Consciously or unconsciously, we engage in some kind of ethical reasoning every day of our lives. To improve our ethical reasoning, we must analyze it explicitly and practice it daily. The key terms of the ethical language are values, rights, duties, rules, and relationships. Let’s consider each in turn.
When you value something, you want it or you want it to happen. Values are relatively permanent desires that seem to be good in themselves like peace or goodwill.
Values are the answers to the why questions. Why, for example, are you reading this book? You might reply that you want to learn about management. Why is that important? To be a better manager. Why do you want that? To be promoted and make more money sooner. Why do you need more money? To spend it on a VCR. Such questions go on and on, until you reach the point where you no longer want something for the sake of something else. At this point, you have arrived at a value. Corporations also have values such as size, profitability, or making a quality product.
Recently AT&T CEO articulated a set of values called “Our Common Bond” intended to serve as the anchors or the future The telecommunications industry is changing so fast that it is difficult to make decisions on common management principles so he turned to values for an answer. Our Common Bond lists respect for the individual, teamwork, dedication to customers, innovation and integrity as the ground rules for AT&T and its subsidiaries.
Two important values at L.L. Bean are providing top quality customer service and employees development. Over the years, employees of this mail-order and retail dealer in Freeport, Maine have gone above and beyond to carry out Bean’s tradition of quality service sustaining the company’s reputation for quality. For example, when a customer in New York failed to receive his canoe in time for weekend trip, an L.L Bean sales representative drove the canoe to the customer. That was not the end of it, however; the incident made company managers questions why the canoe did not arrive on time. They discovered that although company employees were committed to customer services they were not empowered to make the type of decisions necessary to prevent such occurrences, nor did they have the necessary knowledge of processes elsewhere in the company that affect such situations.
To correct the system, L.L. Bean employed total quality management approach. However, rather than focusing in process improvements as most companies do when starting in this type of change, L.L. Bean centered its efforts on employee development. Bean’s definition of total quality reflects its valuing of employees: Total quality involves managing an enterprise to maximize customer satisfaction in the most efficient and effective way possible by totally involving people in improving the way it is done. The total quality approach also involved challenging all the company’s assumptions and redesigning its processes. The change has been very successful, leading to higher profits and increased customer satisfaction.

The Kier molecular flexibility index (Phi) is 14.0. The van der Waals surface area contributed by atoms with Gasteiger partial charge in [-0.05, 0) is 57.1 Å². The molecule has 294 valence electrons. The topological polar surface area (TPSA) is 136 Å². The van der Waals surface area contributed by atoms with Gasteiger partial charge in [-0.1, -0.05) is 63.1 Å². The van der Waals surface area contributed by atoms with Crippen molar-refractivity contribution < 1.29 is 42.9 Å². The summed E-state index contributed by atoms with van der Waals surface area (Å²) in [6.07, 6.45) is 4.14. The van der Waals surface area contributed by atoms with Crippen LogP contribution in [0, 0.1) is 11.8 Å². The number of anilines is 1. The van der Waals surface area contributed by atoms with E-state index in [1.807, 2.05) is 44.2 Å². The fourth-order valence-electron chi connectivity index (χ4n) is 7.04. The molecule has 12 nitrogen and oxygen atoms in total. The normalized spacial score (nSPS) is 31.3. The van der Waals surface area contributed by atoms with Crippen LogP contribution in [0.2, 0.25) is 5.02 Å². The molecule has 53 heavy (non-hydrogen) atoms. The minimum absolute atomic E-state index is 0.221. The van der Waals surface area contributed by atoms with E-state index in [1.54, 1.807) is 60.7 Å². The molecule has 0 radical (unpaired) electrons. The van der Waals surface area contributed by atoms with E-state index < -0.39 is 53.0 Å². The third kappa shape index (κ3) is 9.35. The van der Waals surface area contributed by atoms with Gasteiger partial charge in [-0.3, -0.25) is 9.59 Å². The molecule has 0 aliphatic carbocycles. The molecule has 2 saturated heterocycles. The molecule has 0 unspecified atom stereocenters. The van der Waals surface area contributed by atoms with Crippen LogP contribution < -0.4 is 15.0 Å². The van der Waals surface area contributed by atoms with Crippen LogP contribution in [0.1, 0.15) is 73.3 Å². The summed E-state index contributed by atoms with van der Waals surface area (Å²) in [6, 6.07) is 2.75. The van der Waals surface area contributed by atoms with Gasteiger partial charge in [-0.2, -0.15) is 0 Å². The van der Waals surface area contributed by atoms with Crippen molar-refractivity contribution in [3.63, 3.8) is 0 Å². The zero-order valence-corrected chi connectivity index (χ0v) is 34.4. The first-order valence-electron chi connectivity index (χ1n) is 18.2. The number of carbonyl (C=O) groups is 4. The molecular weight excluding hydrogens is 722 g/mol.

Rights and Duties:
A right is a claim that entitles a person the room in which to take action. In more formal terms, one might call this room a person’s sphere of autonomy or more simply, his or her freedom. Rights are rarely absolute; most people would agree that the scope of individual rights is limited by the rights of others. Ordinarily, you have a right to speak your mind freely until you make slanderous statements about another person.
Moreover, rights are correlated with duties. Whenever someone has a right, someone else has a duty to respect it. A duty is an obligation to take specific steps to pay taxes, for example and to obey the law in other respects.
Moral rules guide us through situations where competing interests collide. You might think of moral rules as tie breakers guidelines that can resolve disagreements. Moral rules, which are rules for behavior, often become internalized as values.
Every human being is connected to others in a web of relationships. These relationships exist because we need one another for mutual support and to accomplish our goals. From a small child’s relationship with parents to a manager’s relationship with an employee, relationships are a pervasive aspect of moral life. We constantly decide how to maintain and nurture them. These decisions reflect our values and our concern for ethics. So, when we say that management is about relationships, we are claiming that it has a large ethical component.